One of the misconceptions that I had about Frankenstein was that Frankenstein’s monster did receive the partner he asked for. I thought that he had gotten a partner, a family, a chance at love. Now I see that that it was all Hollywood smoke. My first encounter with Frankenstein was through the Cartoon Network show “Johnny Bravo”, where the main character , Johnny, was turned into Frankenstein’s monster to go after the female monster. I was only familiar with Frankenstein through Hollywood such as “The Munsters”, “The Adams Family,” and other cartoon renditions. I always thought Frankenstein’s monster was also just a drone, a lifeless body with no purpose in life. I thought he was a monster as well, but what makes him a monster, is it his looks, the way he was created?

After reading Mary Shelley’s “Frankenstein”, I see that the “monster does indeed have life. He feels a range of emotions just as the rest of us. He feels guilt and remorse for his actions. He think, he feels alone, just like we all do at one point or another. He wants another person he can coexist with, he just wants what we all want in life. After reading the story, I find that the “monster” is more relate-able than I would have imagined. He’s just trying to live the life that he did not ask for. He was brought into the world without his consent as we all are, to try and survive in a society that does not accept anything abnormal. Frankenstein is more human than some humans. He’s misunderstood and goes through life with most of society not giving him a chance just as a lot of us do. He finds a taste of acceptance with the blind man who offers to home him, but his family begs him to get rid of the “monster” because he is seen as a monster and nothing more. He chases after his creator for answers just as many of us do as well. Frankenstein’s monster is not a monster, he is us just as Dr. Frankenstein is also us. They both deal with parallel issues of not being accepted and both desire attention from one another through the story.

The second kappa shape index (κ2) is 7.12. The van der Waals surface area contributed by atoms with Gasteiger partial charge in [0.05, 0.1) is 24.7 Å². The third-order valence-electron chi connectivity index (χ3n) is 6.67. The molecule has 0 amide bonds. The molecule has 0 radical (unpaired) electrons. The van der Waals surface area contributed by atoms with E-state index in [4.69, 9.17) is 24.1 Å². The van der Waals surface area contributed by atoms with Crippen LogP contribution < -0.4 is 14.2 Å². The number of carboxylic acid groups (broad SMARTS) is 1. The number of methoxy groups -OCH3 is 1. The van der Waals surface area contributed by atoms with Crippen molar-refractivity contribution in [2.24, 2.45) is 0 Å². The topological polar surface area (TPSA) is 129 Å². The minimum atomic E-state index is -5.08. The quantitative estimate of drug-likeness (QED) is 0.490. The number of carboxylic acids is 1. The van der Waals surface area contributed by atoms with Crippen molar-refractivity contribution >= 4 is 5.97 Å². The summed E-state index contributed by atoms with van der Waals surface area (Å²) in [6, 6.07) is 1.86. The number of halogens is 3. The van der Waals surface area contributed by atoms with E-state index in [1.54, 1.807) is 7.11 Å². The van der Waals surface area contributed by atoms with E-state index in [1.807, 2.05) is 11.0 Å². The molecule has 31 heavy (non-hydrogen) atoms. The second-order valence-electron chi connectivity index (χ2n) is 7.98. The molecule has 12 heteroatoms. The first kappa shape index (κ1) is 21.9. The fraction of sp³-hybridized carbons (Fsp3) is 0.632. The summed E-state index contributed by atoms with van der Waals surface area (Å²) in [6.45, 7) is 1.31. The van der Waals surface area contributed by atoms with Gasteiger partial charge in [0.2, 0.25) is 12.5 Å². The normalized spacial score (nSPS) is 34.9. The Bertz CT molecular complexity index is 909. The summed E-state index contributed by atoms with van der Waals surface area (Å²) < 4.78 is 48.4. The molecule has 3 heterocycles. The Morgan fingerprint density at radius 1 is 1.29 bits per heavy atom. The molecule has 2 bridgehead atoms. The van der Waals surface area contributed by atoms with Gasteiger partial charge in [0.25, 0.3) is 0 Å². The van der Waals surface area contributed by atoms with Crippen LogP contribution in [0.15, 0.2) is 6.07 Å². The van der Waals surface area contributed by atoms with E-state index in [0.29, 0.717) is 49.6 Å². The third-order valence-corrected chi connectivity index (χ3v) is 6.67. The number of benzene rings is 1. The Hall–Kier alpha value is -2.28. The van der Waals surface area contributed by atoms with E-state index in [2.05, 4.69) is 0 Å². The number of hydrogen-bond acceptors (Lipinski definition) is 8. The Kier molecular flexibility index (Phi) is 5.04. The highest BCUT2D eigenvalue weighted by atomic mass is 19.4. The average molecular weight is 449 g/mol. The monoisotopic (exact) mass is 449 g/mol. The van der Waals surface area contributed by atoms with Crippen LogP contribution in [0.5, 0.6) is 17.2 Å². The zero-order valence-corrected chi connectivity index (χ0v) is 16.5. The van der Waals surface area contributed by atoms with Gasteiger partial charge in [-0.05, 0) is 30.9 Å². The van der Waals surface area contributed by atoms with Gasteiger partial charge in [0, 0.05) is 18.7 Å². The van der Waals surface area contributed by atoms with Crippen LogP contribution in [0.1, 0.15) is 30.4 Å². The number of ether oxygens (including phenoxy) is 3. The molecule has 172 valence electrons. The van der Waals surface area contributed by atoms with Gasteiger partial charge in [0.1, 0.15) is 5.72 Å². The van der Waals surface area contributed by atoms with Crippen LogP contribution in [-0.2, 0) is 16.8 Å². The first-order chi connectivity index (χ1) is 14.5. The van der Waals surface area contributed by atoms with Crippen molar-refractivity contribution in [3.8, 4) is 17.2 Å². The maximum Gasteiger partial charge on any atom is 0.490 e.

Samantha Shapiro


Even while having read the novel prior, I still see much of and thus associate Frankenstein’s creation as “Frankenstein,” a green, hulking, bolt-necked monster. Lately, around September, even as early as August, we begin to see the monster come out in time for one spooky October night, in the form of cheap costumes and lawn decorations.

As a standard of Halloween, the monster’s appearance as a green giant is shattered with a rereading of Shelley’s original novel, with a recounting from Victor Frankenstein noting the creature’s “yellow skin…[hair] a lustrous black…a more horrid contrast with his watery eyes, his shriveled complexion and straight black lips” (Shelley, 59-60). This, as we learn, egotistical scientist turned to taking dead body parts from the “unhallowed damps of the grave, …dissecting room and slaughter-house” (57-58). In reading Shelley’s Frankenstein, the standard “Frankenstein myth,” or, a horrifying monster coming to eat your children loses its superficial appearance when faced with descriptive lines including some horrifying actions. Rather than keep up the image, likely popularized by the classic horror adaptations’ perspectives, the novel instead tells a tale about a complex creation.